GARCIA: Yes. But Latinos, again, were the difference in Arizona, which went for the first time to the Democrat (since 1996). They were the difference in New Mexico and in Colorado and in Wisconsin. And those were tipping points for him, just like the African American community was a very important part of this campaign. So he has to make that balance. But there are more Latino voters now than African Americans, and so therefore he needs to make the outreach because he's in danger of losing Latino voters in the future if they think they're being taken for granted or they're being ignored.

What is 'Latino'?

WHAT MATTERS: Latino voters are an incredibly diverse population within themselves. In Florida we have Cuban Americans and Venezuelan Americans and Puerto Ricans. In Texas, we have Mexican Americans and Latinos from Central America. How should Americans look at the Latino vote? Because it's not a monolith.

GARCIA: You need to have a popular economic message that overrides the natural conservative cultural values that most Latinos have. Most Latinos are pro-military, they are pro-police. They're pro-life and pro-religious beliefs, to a large extent. But their pocketbook issues -- raising the minimum wage, health care for all, helping their children go to college without being involved in a hundreds of thousands of student loans -- those are things that I think that Democrats really need to push to get voters on their side. Whether they're Cuban Americans in Florida, Mexican Americans in Texas and California or Dominicans and Puerto Ricans in New York and Pennsylvania.

WHAT MATTERS: Do you think that they are issues that speak to almost all Latino voters or are they unique by group and by individual?

GARCIA: I think the economic populist issues will appeal across the working class, which is the majority. I think there's some cultural issues that need to be dealt with, that Democrats, maybe we need to have a bigger tent -- especially on the abortion issue and on issues such as immigration and education.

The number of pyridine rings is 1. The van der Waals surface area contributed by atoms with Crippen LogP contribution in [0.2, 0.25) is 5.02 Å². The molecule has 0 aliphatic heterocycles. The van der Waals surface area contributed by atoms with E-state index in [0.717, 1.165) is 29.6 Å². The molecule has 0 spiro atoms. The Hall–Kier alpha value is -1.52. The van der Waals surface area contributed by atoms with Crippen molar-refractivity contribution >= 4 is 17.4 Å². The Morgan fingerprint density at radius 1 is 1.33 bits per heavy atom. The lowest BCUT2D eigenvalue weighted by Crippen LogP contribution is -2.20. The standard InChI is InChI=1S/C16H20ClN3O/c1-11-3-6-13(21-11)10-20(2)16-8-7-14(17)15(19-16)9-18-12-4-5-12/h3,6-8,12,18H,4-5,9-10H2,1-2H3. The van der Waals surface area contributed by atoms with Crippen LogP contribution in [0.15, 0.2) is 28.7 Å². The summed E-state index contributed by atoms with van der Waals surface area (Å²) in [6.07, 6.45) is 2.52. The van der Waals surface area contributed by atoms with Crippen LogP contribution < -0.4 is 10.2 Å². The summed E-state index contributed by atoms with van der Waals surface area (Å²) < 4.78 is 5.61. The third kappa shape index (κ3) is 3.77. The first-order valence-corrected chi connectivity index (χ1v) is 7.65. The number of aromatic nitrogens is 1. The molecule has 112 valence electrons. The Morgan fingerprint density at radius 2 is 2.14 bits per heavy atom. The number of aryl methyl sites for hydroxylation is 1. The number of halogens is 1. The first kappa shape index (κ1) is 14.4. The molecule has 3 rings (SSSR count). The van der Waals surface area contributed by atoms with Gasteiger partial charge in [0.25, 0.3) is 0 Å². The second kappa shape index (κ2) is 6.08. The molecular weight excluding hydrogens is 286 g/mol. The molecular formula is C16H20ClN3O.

Goals for Biden's Cabinet

WHAT MATTERS: Is there a particular Cabinet position that you think Biden should look to fill with a Latino Cabinet member, or does he just need to have more Latinos in his Cabinet?

GARCIA: I think that there should be at least three Latinos/Latinas on his Cabinet. Right now we only have one. And of course, there's 5,000 other appointments that are presidential that could have tremendous impact at the local level, whether it's the undersecretaries for Housing and Urban Development or transportation or the other federal agencies that also can make a difference in terms of the lives of helping the mom-and-pop shops that are struggling right now on Main Street.

Look to a new generation

WHAT MATTERS: Do you feel like the Biden administration's beginning to understand this, or do they not?

GARCIA: I don't think they get it. Right now, it appears that they're relying on the old Obama team and not looking at the dynamic new leadership in the Latino community at various levels -- a lot of really gifted individuals that could serve in this administration in the Cabinet, as judges and as other federal appointees.

WHAT MATTERS: Who are some names that pop to mind for you?

GARCIA: Rep. Raul Ruiz from California is a doctor and has been at the forefront fighting Covid. Rep. Ruben Gallego of Arizona I think would be a great secretary of interior. You have women that have indicated that they're interested in judgeship positions to join maybe Sonia Sotomayor on the Supreme Court. And we've never had a Democrat Latino attorney general. Xavier Becerra, for example, the attorney general of California, I think would make an excellent attorney general for the country after you know what we've seen with Bill Barr.

WHAT MATTERS: That's interesting about Becerra, because I think a lot of people might think that he should be appointed to Kamala Harris' Senate seat. Do you think it's more important to have Latinos represented in the Cabinet or in this Congress?

GARCIA: I think we can do both. Yesterday Sen. Dianne Feinstein came out for Secretary of State Alex Padilla to be the new senator. And I think Sen. Feinstein's support will generate a lot more pressure on Gov. Gavin Newsom to appoint a Latino, probably Alex Padilla. And that still means that they can move to appoint Xavier Becerra to be attorney general of the United States.

This balancing act is why Biden was elected

WHAT MATTERS: One last question. There's something to be said for geographical diversity in addition to racial diversity. How should we consider geographical diversity for a Cabinet?

GARCIA: I think we have several Texans that would be great. Julián Castro, who was the secretary of HUD under President Barack Obama, I think could serve another capacity under the Biden administration. There are other options that are out there. It's all a balancing act for Biden, and that's what he was elected for.